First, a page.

Reviewed by Giselle Carlos, age 16
In the Same Boat by Holly Green
Sadie Scofield is finally ready to accomplish her dream of crossing the finish line in the 265-mile canoe race, the Texas River Odyssey. Ever since her childhood, she’s dreamt of sharing stories like the ones her family members told about their own races, and after letting her dad down the previous year and not finishing the race, Sadie has a lot to prove. However, on the eve of the race, her brother/partner abandons her. Now she has no choice but to team up with her best-friend-turned-enemy John Cullen. Within the first miles, Sadie can’t fathom how they’ll make it through the race, much less make the top 5 like Sadie promised her brother she would. But then again, the fact remains that John was Sadie’s best friend… and maybe she still has a little love left over to make it through.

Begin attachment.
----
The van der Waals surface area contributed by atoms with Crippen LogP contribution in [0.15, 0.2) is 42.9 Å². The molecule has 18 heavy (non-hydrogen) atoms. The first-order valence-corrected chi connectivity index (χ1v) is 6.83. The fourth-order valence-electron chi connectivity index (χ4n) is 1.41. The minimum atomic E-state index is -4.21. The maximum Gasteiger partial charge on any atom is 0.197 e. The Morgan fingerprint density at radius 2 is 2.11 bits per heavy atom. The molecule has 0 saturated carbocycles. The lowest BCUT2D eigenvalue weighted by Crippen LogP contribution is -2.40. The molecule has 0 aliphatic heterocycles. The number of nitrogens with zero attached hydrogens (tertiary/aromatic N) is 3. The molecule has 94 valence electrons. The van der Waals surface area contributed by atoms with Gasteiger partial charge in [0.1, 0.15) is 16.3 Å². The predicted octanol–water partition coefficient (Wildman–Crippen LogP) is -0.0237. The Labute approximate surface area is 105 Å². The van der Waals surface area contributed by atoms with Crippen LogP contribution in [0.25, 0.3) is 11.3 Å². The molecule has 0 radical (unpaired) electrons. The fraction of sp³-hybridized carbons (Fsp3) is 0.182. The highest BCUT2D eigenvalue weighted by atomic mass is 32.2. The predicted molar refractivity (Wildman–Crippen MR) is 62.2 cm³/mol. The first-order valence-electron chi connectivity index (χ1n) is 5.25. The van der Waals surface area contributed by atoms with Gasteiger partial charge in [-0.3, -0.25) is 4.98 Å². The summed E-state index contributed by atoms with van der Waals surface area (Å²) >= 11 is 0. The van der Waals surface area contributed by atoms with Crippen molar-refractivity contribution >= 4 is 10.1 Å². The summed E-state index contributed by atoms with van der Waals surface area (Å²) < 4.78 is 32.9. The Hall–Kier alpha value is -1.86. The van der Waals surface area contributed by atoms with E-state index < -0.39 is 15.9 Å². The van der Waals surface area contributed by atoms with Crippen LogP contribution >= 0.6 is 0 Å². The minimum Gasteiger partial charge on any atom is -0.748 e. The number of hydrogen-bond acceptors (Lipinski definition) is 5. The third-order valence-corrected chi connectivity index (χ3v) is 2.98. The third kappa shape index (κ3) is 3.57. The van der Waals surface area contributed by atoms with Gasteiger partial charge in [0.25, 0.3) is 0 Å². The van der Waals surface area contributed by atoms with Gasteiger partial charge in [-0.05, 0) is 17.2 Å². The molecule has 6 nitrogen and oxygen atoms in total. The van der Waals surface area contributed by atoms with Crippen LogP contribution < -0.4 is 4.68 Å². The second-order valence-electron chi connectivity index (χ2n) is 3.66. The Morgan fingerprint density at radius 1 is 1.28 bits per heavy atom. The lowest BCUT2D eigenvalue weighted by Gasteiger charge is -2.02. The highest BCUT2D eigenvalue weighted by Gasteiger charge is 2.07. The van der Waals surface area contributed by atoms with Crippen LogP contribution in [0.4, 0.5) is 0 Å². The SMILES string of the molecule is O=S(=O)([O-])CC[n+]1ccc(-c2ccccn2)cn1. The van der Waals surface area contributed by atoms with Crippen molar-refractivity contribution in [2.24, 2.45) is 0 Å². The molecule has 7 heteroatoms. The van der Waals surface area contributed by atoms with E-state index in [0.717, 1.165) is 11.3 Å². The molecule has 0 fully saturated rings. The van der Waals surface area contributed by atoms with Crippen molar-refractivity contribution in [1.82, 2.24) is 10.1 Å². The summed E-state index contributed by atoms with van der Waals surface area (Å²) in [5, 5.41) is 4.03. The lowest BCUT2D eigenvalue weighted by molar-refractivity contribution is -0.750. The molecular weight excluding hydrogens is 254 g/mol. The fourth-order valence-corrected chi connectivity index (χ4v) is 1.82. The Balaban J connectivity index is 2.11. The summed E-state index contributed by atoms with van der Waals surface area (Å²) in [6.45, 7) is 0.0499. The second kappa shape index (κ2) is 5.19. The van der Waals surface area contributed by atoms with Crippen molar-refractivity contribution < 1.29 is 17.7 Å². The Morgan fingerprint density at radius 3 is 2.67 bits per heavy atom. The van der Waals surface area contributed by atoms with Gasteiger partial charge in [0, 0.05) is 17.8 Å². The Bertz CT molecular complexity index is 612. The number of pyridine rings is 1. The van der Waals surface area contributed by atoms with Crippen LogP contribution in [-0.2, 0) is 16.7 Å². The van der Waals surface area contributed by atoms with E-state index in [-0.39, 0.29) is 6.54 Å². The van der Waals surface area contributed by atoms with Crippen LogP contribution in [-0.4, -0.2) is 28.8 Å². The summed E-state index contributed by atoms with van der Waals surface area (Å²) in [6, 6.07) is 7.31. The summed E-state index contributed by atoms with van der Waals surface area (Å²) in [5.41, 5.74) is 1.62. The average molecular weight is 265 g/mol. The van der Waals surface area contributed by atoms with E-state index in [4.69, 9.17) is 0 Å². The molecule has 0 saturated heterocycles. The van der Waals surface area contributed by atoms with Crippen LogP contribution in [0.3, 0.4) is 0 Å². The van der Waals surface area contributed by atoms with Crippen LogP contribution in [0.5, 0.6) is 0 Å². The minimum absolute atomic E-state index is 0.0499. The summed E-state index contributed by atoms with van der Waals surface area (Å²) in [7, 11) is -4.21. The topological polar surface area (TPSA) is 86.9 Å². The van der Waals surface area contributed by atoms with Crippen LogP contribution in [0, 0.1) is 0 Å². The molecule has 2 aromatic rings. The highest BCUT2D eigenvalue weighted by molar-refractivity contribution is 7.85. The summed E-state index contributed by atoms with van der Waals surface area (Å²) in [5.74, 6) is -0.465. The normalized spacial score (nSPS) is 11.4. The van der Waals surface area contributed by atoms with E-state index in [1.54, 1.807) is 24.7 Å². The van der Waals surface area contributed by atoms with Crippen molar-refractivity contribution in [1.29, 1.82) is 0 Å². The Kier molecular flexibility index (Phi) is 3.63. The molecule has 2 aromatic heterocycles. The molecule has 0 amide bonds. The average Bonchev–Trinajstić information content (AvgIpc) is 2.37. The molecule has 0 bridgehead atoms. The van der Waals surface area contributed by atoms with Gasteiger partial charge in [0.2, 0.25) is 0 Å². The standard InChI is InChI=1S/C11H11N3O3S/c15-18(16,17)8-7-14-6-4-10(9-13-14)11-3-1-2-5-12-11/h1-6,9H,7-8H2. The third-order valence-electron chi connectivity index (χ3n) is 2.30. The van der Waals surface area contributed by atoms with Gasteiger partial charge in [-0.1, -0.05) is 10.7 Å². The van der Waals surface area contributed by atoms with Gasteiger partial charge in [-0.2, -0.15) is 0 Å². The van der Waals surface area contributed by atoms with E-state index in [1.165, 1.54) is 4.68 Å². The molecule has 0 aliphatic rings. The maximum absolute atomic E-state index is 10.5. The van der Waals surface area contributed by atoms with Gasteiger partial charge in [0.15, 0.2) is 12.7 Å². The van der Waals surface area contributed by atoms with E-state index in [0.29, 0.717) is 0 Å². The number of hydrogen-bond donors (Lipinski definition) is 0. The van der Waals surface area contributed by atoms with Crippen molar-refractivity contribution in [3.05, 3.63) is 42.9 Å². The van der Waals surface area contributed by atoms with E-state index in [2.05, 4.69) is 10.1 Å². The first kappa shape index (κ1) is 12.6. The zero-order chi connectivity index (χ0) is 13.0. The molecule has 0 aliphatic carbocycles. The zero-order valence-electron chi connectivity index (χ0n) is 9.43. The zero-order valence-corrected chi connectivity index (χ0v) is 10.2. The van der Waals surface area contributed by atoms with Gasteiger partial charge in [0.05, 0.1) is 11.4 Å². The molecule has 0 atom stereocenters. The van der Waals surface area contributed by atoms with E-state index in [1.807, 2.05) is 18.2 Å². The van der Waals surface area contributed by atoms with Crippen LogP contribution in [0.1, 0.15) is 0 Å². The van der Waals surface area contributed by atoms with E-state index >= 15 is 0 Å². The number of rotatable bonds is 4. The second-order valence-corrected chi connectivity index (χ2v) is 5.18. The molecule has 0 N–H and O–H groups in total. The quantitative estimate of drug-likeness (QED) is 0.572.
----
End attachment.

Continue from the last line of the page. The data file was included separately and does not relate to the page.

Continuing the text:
In the Same Boat is a pleasure filled love-fest, bound to serve greatly on cozy days spent curling up with a book. Holly Green’s fast-paced storytelling skills spill out onto the pages, and her character development flows easily. In the beginning, Sadie is stubborn, level-headed, and angry. Throughout the novel, Green is able to accomplish a surprising feat in developing Sadie’s character. Given that the course of the novel takes place on a boat in a river, the events and conversations keep the story moving forward. It’s important to note that at times, the novel’s delivery falls flat. At some parts, the obstacles Sadie has to overcome are cliche and worn down. However, in the end, Green’s novel is a feminist love story. Sadie battles her feelings of wanting to act “girly”, and the urge to indulge in both sporty activities and those deemed more fit for girls. The boat is where Sadie truly discovers her identity and is able to accept herself, her failures, and her weaknesses. Green’s storyline is a unique one, and is a captivating read, especially on hot summer days. Recommended for those 12 and up.
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